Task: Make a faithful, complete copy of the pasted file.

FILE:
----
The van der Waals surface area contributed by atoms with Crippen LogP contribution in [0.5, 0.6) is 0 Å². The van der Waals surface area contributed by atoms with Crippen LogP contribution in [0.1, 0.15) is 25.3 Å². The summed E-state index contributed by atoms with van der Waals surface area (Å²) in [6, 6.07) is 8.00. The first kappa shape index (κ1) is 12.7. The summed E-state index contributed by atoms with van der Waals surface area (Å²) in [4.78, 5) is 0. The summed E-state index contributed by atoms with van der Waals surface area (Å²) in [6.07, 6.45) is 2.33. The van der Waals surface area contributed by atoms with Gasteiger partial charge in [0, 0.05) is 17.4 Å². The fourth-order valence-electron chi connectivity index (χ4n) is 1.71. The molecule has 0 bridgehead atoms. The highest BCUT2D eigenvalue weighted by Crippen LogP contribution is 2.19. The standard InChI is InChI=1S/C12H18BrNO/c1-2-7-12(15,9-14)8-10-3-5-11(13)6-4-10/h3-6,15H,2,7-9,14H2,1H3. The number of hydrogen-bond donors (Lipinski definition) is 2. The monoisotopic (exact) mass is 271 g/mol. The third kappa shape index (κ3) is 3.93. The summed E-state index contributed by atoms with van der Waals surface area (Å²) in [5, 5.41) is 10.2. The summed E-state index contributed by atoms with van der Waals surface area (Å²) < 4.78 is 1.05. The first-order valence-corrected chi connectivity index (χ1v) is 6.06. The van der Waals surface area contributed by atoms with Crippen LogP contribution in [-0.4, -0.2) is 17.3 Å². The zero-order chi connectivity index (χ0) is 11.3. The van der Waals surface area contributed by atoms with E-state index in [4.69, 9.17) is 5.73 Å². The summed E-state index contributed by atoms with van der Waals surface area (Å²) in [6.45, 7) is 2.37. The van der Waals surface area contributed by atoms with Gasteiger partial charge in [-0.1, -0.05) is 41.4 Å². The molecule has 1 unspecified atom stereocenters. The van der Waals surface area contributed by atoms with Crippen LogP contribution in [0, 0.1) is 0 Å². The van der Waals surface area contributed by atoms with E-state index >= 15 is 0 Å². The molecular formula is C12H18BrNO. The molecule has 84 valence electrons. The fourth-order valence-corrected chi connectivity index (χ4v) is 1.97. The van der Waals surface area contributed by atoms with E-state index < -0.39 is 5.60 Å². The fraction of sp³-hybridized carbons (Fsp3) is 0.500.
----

The van der Waals surface area contributed by atoms with Crippen LogP contribution in [0.5, 0.6) is 0 Å². The van der Waals surface area contributed by atoms with Crippen LogP contribution in [0.1, 0.15) is 25.3 Å². The summed E-state index contributed by atoms with van der Waals surface area (Å²) in [6, 6.07) is 8.00. The first kappa shape index (κ1) is 12.7. The summed E-state index contributed by atoms with van der Waals surface area (Å²) in [4.78, 5) is 0. The summed E-state index contributed by atoms with van der Waals surface area (Å²) in [6.07, 6.45) is 2.33. The van der Waals surface area contributed by atoms with Gasteiger partial charge in [0, 0.05) is 17.4 Å². The fourth-order valence-electron chi connectivity index (χ4n) is 1.71. The molecule has 0 bridgehead atoms. The highest BCUT2D eigenvalue weighted by Crippen LogP contribution is 2.19. The standard InChI is InChI=1S/C12H18BrNO/c1-2-7-12(15,9-14)8-10-3-5-11(13)6-4-10/h3-6,15H,2,7-9,14H2,1H3. The number of hydrogen-bond donors (Lipinski definition) is 2. The monoisotopic (exact) mass is 271 g/mol. The third kappa shape index (κ3) is 3.93. The summed E-state index contributed by atoms with van der Waals surface area (Å²) in [5, 5.41) is 10.2. The summed E-state index contributed by atoms with van der Waals surface area (Å²) < 4.78 is 1.05. The first-order valence-corrected chi connectivity index (χ1v) is 6.06. The van der Waals surface area contributed by atoms with Crippen LogP contribution in [-0.4, -0.2) is 17.3 Å². The zero-order chi connectivity index (χ0) is 11.3. The van der Waals surface area contributed by atoms with E-state index in [4.69, 9.17) is 5.73 Å². The summed E-state index contributed by atoms with van der Waals surface area (Å²) in [6.45, 7) is 2.37. The van der Waals surface area contributed by atoms with Gasteiger partial charge in [-0.1, -0.05) is 41.4 Å². The molecule has 1 unspecified atom stereocenters. The van der Waals surface area contributed by atoms with Crippen LogP contribution in [0, 0.1) is 0 Å². The van der Waals surface area contributed by atoms with E-state index >= 15 is 0 Å². The molecular formula is C12H18BrNO. The molecule has 84 valence electrons. The fourth-order valence-corrected chi connectivity index (χ4v) is 1.97. The van der Waals surface area contributed by atoms with E-state index < -0.39 is 5.60 Å². The fraction of sp³-hybridized carbons (Fsp3) is 0.500.